And walk we did—from our B&B at the foot of the hill upon which the famous Royal Crescent stands—an arc of very elegant row housing built in the 1760s-1770s—up to the Crescent itself. Lovely!
At the end of the Crescent (at right in the picture above) is a delightful historic house museum, No. 1 Royal Crescent, which has been restored to its 18th century origins as the home of Mr. Henry Sandford, who lived there from 1776 to 1796. In addition to the house itself, a small special exhibit of 18th and early 19th century doll houses was on display—an interesting follow-up to our visit to Windsor. Among the exhibits was a replica of a patent medical electrical machine, one of which Sandford is known to have owned and which became something of a fad in the early 19th century, but for entertainment purposes, not healing:
Our next stop was the Bath Assembly Rooms...
I had a little sigh viewing the lovely ballroom, wishing Almack's Assembly Rooms were still around...but this gave me a good feel for the space:
In the same building as the Assembly Rooms is the Fashion Museum of Bath, which boasts an enormous collection of clothing items dating all the way back to the 1580s. The emphasis of the current exhibit (which changes frequently as clothes can't be left on display for long--gravity does a job on them!) was 18th century, which was lovely (and a little stupefying--OMG those crazy court hoopskirts!) but alas not as interesting to me as a larger selection of, say, clothes from 1810 might have been. However, one of Queen Victoria's dresses ca. 1897 (black, of course) was on display, and...um, no disrespect intended, but yes, she was more or less as wide as she was tall!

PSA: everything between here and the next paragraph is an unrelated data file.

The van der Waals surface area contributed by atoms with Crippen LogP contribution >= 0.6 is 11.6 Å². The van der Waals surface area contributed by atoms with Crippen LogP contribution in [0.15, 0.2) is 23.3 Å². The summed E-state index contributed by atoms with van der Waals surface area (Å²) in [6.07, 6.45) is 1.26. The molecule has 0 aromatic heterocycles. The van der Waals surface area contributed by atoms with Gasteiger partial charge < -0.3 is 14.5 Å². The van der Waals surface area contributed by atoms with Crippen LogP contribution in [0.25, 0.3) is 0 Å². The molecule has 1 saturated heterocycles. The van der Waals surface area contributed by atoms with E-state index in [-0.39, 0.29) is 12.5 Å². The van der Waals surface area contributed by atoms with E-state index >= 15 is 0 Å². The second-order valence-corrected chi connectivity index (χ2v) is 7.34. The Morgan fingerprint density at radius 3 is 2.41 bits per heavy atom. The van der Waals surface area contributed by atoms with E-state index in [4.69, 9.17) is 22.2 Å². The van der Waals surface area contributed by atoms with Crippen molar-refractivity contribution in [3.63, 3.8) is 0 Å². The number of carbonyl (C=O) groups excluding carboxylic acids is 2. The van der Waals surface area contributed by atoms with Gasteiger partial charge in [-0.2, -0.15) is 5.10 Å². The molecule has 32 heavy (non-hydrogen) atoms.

After lunch, it was on to the Roman baths museum, which I visited on my last trip to England 25 years ago...and they're still pretty awesome in their extent and complexity:
Just for fun, here's an awesome picture my husband took of an unlit hypocaust alcove (the under-floor heating system the Romans used)--his flash revealed pencil-thin stalactites formed by the incredibly mineral rich water dripping down from somewhere:
And yes, Daughter #1 and I were brave enough to sample the water at the Pump Room, where the infirm gathered for supposedly healing draughts of Bath's water....on the principle, I suppose, that anything that tastes so nasty must be good for you!
However, a very pleasant tea soon chased away the flavor:
A brief tour of Bath Abbey finished our visit to Bath...along with very sore feet. But oh, what a day!
Next stop, Dartmoor: stones, sheep, and prehistory galore!